13. I covered my bases by saying that they borrow approaches. And by the way, the picture of Michel Bras's famous 'garguille" bears almost no resemblance to the dish at the time he created it, ca. 1995 when I had it a few times. But Adrian, you're right in a general sense because restaurant dining (as your photos imply) is being destroyed with that kind of approach in which it is almost always impossible to know what upper-echelon chef made what dish in which country, let alone which region. I have so much to say on this subject, and one of these days I'll get into it with what would be the longes
  14. It's not like the days when chefs paid homage to each other. These days a chef wouldn't be caught dead making another chef's dish unless he cooks classic food. That's not to say that a chef wouldn't borrow some approach or technique and rework it into something "original". Maybe it's as simple as chefs who don't allow picture or note-taking have a screw loose. As for Cesar, I don't know enough about him to say that. Is he a male Prima Donna, perhaps? Maybe he is one of those people Leslie Stahl gathered for "60 Minutes" who can recall everything they did on any given day and thinks that everyo
  15. I asked servergirl why my friend Bob, who assiduously writes down each dish he has wherever he eats, why he couldn't take notes, she said "It's not allowed". I asked her why, and she said "I don't make the policy". I think anyone who spends several hundred dollars a head ought to at least have the right to grasp and retain the experience. If Cesar not of the Ritz gave you a list of what he served you, that would be fine. For many years I was able to recall every dish I had in my first five meals at a certain restaurant in France. Now I no longer can, even though there were only a handful of di
  16. Ian, missed you by a day. I will chime in as well.
  17. To anyone who has been gastronomizing at the most prestigious and most interesting restaurants as long as I have, the answer is obvious: It's the long, on-going and persistent dilution and debasing of the experience of dining in interesting restaurants.
  18. One time I ate at Alain Chapel with Pierre Gagnaire about a year before Chapel died. Gagnaire didn't want to be bothered being asked for analyses and opinion, or otherwise be put upon by the convives; he just wanted to enjoy the food. On the other hand, I have had some meals with Todd Macdonald, the son of our best eating pals. He does have a really sharp palate. However, I remember reading in an issue of Gault & Millau Magazine in the 1980s that the wife of Jean Lorrain in Joigny put a group of chefs to shame in a wine tasting contest. It would be interesting to be able to determine if a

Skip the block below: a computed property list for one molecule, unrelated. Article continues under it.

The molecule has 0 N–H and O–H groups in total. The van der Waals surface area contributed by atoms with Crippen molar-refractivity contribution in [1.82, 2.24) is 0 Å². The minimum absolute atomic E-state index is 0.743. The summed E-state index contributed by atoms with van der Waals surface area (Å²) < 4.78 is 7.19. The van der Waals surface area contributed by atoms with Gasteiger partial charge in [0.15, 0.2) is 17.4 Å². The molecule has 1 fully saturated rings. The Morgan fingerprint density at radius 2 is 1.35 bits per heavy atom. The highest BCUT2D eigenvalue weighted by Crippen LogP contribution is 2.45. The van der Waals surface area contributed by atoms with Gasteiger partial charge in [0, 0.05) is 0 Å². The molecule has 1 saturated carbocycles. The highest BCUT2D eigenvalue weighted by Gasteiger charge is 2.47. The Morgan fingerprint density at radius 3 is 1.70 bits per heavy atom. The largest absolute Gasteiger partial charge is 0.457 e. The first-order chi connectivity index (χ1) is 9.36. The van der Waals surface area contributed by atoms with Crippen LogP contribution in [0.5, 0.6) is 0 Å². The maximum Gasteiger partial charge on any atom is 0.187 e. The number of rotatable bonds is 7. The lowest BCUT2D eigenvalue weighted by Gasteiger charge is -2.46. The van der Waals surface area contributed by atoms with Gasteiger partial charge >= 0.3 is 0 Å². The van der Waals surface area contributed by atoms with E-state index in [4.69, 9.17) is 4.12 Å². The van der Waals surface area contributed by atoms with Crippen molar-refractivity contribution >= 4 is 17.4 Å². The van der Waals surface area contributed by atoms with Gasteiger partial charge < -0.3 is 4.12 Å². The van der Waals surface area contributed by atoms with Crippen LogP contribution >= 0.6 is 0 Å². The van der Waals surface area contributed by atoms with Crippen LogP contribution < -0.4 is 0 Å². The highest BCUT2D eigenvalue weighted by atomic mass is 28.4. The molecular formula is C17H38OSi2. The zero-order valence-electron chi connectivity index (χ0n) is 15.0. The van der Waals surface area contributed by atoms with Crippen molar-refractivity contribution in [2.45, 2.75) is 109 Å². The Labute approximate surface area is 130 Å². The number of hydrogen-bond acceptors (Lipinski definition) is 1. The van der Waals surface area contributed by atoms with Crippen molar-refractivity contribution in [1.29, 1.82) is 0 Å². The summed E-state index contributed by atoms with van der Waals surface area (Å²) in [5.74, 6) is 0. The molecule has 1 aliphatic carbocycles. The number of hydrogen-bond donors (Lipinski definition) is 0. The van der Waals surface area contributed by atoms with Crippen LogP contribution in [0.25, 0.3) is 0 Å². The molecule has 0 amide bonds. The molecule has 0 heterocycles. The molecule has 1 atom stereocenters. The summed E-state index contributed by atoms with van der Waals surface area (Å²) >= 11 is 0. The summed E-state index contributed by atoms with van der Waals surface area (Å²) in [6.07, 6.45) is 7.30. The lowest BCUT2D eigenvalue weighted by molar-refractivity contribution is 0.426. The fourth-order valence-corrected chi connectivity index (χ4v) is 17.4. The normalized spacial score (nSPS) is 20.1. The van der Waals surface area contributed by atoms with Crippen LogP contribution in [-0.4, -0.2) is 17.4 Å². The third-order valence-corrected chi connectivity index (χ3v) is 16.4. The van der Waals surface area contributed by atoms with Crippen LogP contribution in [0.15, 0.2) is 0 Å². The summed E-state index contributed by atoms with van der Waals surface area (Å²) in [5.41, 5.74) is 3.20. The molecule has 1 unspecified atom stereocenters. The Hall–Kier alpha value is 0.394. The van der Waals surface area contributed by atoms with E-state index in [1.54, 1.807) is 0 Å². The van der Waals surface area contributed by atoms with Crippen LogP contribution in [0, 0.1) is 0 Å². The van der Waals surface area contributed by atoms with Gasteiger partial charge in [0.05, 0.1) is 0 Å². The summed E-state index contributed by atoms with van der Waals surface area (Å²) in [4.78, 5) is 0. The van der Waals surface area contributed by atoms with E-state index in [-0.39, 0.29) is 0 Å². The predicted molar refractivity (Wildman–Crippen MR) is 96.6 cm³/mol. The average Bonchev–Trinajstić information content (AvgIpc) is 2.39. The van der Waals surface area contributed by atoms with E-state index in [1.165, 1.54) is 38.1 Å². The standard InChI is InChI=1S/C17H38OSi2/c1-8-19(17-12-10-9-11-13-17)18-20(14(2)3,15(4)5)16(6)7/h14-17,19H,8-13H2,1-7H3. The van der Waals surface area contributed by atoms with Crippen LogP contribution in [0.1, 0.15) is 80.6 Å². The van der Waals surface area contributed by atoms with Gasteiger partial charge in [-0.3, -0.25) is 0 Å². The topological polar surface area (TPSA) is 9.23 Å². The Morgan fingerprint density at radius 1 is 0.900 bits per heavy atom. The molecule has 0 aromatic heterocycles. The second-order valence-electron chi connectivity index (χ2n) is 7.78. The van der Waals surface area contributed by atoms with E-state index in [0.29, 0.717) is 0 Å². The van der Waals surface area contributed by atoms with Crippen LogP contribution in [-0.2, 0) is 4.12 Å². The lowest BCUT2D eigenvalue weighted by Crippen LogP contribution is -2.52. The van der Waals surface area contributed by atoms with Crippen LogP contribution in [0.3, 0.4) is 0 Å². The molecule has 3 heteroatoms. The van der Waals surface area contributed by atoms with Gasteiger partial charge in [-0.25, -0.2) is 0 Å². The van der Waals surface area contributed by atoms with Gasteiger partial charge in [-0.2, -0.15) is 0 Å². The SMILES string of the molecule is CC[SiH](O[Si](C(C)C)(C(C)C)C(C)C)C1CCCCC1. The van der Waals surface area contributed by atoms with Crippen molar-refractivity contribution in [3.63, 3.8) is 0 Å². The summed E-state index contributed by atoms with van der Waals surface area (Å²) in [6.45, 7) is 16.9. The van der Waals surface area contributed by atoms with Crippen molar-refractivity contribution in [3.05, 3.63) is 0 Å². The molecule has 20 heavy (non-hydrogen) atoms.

19. Anthony, I went to Zenia in Kanazawa, a kaiseki restaurant where there is apparently no problem to book. However, there's a sushi restaurant there called Komatsu Yasuke that you need to reserve at well in advance (two months for us through a friend in Tokyo who had just been there and booked two meals for us) The chef is 83 years old and was able to breeze through the lunch meal, which is the only time he's open. So if you go back, this is the place I would think. I don't have the time to do a real post, but I can mention some places I liked in the next little while.
  20. And by the way, after doing all the research and getting help from my Japanese friends, I had so many memorable meals that I can't wait to go back. Regardless of how he put it, Redzepi's heart is in the right place.
  21. I've been reading chef recommendation articles for years and usually find them useless. Often the chefs recommend restaurants of friends and former employees. Who is to say anyway that chefs necessarily are good arbiters of other people's cooking? Artists and musicians often have lousy taste in their fields, as do chefs. Also, their opportunity for visits to other restaurants isn't as intense as that of a dedicated amateur. Of course then you get stupid answers such as "all of Japan" when there is lots of bad food there, besides which figuring out where to eat there is a monumental task as I r
  22. Does anyone why Opinionated About has gone silent for five months?
  23. Does anyone why Opinionated About has gone silent for five months?